Robert Vaughan MOODY


Brief Summary of Research Interests









RVM cycling in Shukotai, Japan, 2004



Almost all my work revolves around questions of symmetry, particularly continuous symmetries and the theory of Lie groups and Lie algebras that are the mathematical tools that often carry such symmetry.

I became very interested in the theory of simple Lie groups/algebras, as developed by Cartan, Weyl, Chevalley, Harish-Chandra, and other great mathematicians of the earlier part of the 20th century. I was fortunate enough to be able to generalize this theory to the infinite dimensional setting (simultaneously with V. Kac) where the resulting Lie theory has proven to be of great structural beauty and of great applicability in many areas of mathematics and physics.

Of special and great continuing interest in this research has been the study of vertex operator representations. These representations appear in the theory of solitons, in string theories, conformal field theories, monstrous moonshine, and more recently in efforts to generalize conformal field theories through the tool of the newly invented toroidal Lie algebras. I did quite a bit of work in this area, including quite a bit of work in developing algorithms for computing in finite and infinite dimensional representations. This computational work remains a component in my current research.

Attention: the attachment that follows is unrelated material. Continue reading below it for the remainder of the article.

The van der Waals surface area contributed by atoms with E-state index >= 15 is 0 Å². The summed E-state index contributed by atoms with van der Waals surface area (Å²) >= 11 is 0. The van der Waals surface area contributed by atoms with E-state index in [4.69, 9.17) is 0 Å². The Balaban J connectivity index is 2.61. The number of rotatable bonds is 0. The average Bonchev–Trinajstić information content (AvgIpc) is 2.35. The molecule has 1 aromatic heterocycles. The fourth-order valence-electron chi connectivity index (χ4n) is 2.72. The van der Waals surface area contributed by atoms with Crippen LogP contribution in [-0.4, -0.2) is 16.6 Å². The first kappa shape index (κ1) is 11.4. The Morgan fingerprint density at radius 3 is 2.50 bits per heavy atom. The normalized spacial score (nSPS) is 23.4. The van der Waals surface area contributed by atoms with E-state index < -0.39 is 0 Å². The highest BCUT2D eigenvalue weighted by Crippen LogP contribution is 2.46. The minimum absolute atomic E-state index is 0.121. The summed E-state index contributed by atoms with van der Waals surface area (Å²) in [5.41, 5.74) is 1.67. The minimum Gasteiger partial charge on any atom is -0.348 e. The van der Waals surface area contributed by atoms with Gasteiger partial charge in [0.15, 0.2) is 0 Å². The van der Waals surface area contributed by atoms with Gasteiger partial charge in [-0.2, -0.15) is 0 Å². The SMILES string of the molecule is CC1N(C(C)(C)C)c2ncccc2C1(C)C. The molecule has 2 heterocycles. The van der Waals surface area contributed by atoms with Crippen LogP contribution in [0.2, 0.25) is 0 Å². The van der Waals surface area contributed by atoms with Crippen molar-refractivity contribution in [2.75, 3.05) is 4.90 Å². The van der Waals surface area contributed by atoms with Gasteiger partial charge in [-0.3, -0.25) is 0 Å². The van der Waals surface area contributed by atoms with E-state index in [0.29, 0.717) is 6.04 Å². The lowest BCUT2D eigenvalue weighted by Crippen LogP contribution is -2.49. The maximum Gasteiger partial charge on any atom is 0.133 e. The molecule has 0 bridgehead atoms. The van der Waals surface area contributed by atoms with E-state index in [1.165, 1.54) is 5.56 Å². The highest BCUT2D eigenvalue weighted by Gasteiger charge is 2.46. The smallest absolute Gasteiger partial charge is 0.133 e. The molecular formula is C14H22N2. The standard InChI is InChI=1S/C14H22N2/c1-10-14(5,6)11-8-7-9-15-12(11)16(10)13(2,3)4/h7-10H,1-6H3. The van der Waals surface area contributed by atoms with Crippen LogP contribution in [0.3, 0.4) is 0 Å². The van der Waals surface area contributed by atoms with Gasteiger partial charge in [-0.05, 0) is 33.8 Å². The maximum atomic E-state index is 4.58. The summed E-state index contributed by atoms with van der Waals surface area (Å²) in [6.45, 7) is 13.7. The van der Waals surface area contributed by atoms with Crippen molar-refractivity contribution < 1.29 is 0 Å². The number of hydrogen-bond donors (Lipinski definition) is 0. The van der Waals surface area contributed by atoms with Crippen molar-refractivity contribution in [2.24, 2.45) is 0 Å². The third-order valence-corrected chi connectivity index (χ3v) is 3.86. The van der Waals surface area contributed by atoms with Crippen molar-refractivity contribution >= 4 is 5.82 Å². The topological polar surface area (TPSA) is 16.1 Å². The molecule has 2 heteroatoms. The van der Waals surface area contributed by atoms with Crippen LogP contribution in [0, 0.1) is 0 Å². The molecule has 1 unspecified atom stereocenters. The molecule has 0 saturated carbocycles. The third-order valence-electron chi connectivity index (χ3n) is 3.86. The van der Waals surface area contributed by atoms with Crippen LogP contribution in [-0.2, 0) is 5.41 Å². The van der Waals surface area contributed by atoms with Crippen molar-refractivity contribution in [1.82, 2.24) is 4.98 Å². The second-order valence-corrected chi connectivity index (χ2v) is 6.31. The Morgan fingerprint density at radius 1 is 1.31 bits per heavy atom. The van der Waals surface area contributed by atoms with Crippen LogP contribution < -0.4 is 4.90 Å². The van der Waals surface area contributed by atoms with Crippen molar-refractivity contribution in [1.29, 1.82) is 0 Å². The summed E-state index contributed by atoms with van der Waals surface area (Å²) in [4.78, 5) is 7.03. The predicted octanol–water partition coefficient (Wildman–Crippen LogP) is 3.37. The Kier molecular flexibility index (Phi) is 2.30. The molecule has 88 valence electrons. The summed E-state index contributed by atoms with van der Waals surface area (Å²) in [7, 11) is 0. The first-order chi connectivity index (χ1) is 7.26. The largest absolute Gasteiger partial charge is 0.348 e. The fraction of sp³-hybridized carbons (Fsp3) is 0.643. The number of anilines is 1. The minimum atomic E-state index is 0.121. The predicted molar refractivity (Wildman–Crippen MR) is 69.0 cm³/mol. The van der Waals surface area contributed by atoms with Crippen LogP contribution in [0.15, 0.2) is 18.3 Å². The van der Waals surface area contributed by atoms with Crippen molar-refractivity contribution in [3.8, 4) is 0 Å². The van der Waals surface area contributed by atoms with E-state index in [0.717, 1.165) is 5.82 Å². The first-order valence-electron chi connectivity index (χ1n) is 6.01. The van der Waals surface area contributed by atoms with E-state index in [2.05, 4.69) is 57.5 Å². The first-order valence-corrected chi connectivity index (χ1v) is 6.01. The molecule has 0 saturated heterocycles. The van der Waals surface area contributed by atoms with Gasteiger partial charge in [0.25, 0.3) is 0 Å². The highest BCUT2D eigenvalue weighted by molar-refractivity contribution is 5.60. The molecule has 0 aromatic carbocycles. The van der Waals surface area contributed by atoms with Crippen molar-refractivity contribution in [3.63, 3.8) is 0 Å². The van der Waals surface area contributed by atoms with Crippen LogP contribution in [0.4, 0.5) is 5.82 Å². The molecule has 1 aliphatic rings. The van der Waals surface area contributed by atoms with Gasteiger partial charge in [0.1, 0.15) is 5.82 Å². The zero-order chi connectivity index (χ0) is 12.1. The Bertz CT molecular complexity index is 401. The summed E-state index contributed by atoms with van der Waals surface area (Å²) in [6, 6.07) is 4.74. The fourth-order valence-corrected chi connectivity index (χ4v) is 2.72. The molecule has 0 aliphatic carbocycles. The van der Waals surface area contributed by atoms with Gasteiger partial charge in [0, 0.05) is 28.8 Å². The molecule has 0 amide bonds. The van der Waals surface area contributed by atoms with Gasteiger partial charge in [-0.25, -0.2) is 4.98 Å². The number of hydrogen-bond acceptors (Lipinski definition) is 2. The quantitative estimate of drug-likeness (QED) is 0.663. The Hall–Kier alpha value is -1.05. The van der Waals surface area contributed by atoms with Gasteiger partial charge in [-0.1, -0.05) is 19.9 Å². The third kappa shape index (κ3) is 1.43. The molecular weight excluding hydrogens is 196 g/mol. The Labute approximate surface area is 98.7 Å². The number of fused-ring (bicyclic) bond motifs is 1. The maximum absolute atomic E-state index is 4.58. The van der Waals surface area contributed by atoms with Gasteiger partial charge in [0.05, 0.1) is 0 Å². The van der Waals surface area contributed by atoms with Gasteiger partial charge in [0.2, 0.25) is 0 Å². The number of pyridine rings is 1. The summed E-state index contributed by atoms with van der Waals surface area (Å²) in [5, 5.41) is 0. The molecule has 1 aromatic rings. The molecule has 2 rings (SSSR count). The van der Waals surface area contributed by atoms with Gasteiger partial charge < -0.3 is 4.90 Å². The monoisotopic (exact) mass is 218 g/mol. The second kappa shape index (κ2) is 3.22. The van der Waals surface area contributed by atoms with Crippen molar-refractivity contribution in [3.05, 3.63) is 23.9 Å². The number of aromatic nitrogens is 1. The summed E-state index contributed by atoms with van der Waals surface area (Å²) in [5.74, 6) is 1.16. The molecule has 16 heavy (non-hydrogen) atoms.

For the past 10 years I have also been interested in aperiodic order as manifested in quasicrystals. Briefly, this concerns the types of almost periodic structures that permit normally forbidden symmetries to appear in Nature. The most important manifestation of quasicrystals is their implicit long-range internal order that makes itself apparent in the beautiful and perfect diffraction patterns associated with them.

Over 150 quasicrystal materials are now known, some of them showing perfection that rivals the best crystals. The mathematics used to model such objects and to study their diffractive and their remarkably self-similar internal structures turns out to be a highly interdisciplinary endeavor, including algebraic number theory, the theory of lattices, Fourier analysis, measure theory, the study of self-similar structures and fractal measures, and dynamical systems. I have written papers on all of these things, the main emphasis being to try and create a good context and rigorous foundation for this new area of mathematics.

Present work revolves the long standing question raised by the advent of quasicrystals: given a point set (or more realistically, weighted point set) that diffracts, what can we say about this point set. Since diffractive properties are easily observable, while atomic structure is not, this is a fundamental question. With my co-workers (Michael Baake, Boris Solomyak, and J-Y. Lee) we are making good progress on this. There are three forthcoming papers on the subject that represent the first fruits of this work.


Robert V. Moody
August 2001.